By the Creek
December 2000 – five years old.
‘What’re you doin?’
The boy looked up, mud smeared across his face, mixing in with his already dark skin and already dark hair. The whites of his eyes gleamed up at Ant and when the boy smiled his teeth gleamed whiter than any teeth Ant had seen.
‘Playing,’ the boy said. ‘Wanna play too?’
Wind ruffled Ant’s hair, straining against him. Pushing him toward the boy by the stream. He shifted, glancing back over his shoulder at the park where two women sat on a bench talking.
Ant’s fingers twisted in the hem of his shirt. ‘My Mum’s waiting,’ he said.
The boy shrugged, returning to the sticky mess he was creating now that the prospect of a playmate had past on. Water trickled across the miniature dam he had built. There was a little ship made of leaves stuck on the other side.
Ant shifted again, edging closer to look. Fingers, though slick with mud from dam building, had no trouble manoeuvring a long thick leaf around a small twig. Ant’s feet inched forward through the mud, clean white sneakers coming dangerously close to the watery mud the boy was happily playing in.
A rock, dislodged by Ant’s curious feet, tumbled down into the stream.
Dark eyes flickered up and Ant stopped, caught in the gaze of the other boy. He wondered how eyes so dark could look so bright. They were a nice colour. Like melted chocolate. The boy smiled and gestured toward a pile of sticks.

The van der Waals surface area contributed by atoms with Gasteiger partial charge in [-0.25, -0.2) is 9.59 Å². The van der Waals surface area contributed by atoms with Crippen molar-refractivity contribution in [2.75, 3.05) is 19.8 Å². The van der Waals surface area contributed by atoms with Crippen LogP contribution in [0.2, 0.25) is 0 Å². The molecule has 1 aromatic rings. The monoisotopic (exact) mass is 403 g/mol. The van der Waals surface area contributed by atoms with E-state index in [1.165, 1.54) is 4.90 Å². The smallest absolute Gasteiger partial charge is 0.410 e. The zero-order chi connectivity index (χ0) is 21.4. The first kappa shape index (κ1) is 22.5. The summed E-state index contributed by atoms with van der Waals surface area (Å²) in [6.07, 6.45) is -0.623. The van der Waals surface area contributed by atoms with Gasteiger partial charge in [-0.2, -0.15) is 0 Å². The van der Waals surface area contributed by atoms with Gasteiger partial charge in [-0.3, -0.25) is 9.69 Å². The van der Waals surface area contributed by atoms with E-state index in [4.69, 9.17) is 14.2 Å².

‘Grab one of those, wouldja?’ the boy asked.
Ant’s eyes went wide and he nodded quickly. He took careful steps, not wanting to disturb the boy’s creation. When he returned, he crouched down and held out the stick.
With the little ship finished, Ant leaned forward to watch the boy place it carefully in the water. His face lit up in success as it began to float until the water swept it against a rock and it tipped over. He scowled and sat back in the mud with a huff of annoyance, digging little rocks out of the mud and chucking them into the water.
Ant stood up and went to salvage the little boat. It was almost right, but Ant thought he knew how to fix it. His older brother was very good at making things. He’d shown Ant how to make a leaf boat once.
The boy’s dark gaze tracked him as he crouched back down by the edge of the water to fix the little boat. When he was done, he hesitated, looking over at the boy. Maybe he would be annoyed that Ant had taken his boat?
But the boy only watched him, eyes bright with curiosity. Ant held it out to him.
‘Want to try it?’
The boy grinned, a dimple forming in his left cheek. He nodded to Ant. ‘You do it,’ he said. ‘You fixed it.’
He watched as Ant placed the boat steadily in the water. They both held their breaths as the water took the boat out of Ant’s hands. A leaf came loose, sending the boat into a spiral, and Ant dropped his gaze down to his sneakers.
‘Aw, dang,’ the boy said, and he nudged Ant with his elbow. ‘C’mon, let’s try again. You almost got it!’
‘Okay!’ Ant said, then he blurted, ‘I’m Ant.’
The boy grinned, grabbing Ant’s arm and dragging him down the stream, ‘Tim.’